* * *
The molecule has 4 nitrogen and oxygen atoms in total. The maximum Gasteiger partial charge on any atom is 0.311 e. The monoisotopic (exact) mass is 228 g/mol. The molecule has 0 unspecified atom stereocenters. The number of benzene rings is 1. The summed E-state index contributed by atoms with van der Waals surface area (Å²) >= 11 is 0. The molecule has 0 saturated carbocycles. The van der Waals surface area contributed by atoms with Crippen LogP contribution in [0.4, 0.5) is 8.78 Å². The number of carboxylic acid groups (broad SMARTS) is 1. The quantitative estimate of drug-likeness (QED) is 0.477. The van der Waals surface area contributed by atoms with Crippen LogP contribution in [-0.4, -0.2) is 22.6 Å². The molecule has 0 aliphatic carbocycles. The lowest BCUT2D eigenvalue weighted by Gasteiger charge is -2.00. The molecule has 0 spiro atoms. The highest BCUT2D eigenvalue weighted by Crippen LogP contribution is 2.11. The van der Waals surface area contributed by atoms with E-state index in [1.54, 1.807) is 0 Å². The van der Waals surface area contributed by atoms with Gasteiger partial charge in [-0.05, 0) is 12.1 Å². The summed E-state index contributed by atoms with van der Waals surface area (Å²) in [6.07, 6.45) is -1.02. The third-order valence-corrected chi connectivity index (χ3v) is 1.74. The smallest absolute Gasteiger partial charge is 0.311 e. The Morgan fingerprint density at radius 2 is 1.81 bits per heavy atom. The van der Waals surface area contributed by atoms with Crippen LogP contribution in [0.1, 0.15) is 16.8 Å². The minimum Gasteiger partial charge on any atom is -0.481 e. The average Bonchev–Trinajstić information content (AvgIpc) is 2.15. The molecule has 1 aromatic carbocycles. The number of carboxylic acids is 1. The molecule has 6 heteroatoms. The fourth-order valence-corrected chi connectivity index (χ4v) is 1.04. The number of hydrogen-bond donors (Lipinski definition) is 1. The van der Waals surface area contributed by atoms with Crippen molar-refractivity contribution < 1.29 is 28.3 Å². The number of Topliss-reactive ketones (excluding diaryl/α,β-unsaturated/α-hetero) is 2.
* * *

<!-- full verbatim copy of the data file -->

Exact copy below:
The molecule has 4 nitrogen and oxygen atoms in total. The maximum Gasteiger partial charge on any atom is 0.311 e. The monoisotopic (exact) mass is 228 g/mol. The molecule has 0 unspecified atom stereocenters. The number of benzene rings is 1. The summed E-state index contributed by atoms with van der Waals surface area (Å²) >= 11 is 0. The molecule has 0 saturated carbocycles. The van der Waals surface area contributed by atoms with Crippen LogP contribution in [0.4, 0.5) is 8.78 Å². The number of carboxylic acid groups (broad SMARTS) is 1. The quantitative estimate of drug-likeness (QED) is 0.477. The van der Waals surface area contributed by atoms with Crippen LogP contribution in [-0.4, -0.2) is 22.6 Å². The molecule has 0 aliphatic carbocycles. The lowest BCUT2D eigenvalue weighted by Gasteiger charge is -2.00. The molecule has 0 spiro atoms. The highest BCUT2D eigenvalue weighted by Crippen LogP contribution is 2.11. The van der Waals surface area contributed by atoms with E-state index in [1.54, 1.807) is 0 Å². The van der Waals surface area contributed by atoms with Gasteiger partial charge in [-0.05, 0) is 12.1 Å². The summed E-state index contributed by atoms with van der Waals surface area (Å²) in [6.07, 6.45) is -1.02. The third-order valence-corrected chi connectivity index (χ3v) is 1.74. The smallest absolute Gasteiger partial charge is 0.311 e. The Morgan fingerprint density at radius 2 is 1.81 bits per heavy atom. The van der Waals surface area contributed by atoms with Crippen LogP contribution in [0.1, 0.15) is 16.8 Å². The minimum Gasteiger partial charge on any atom is -0.481 e. The average Bonchev–Trinajstić information content (AvgIpc) is 2.15. The molecule has 1 aromatic carbocycles. The number of carboxylic acids is 1. The molecule has 6 heteroatoms. The fourth-order valence-corrected chi connectivity index (χ4v) is 1.04. The number of hydrogen-bond donors (Lipinski definition) is 1. The van der Waals surface area contributed by atoms with Crippen molar-refractivity contribution < 1.29 is 28.3 Å². The number of Topliss-reactive ketones (excluding diaryl/α,β-unsaturated/α-hetero) is 2.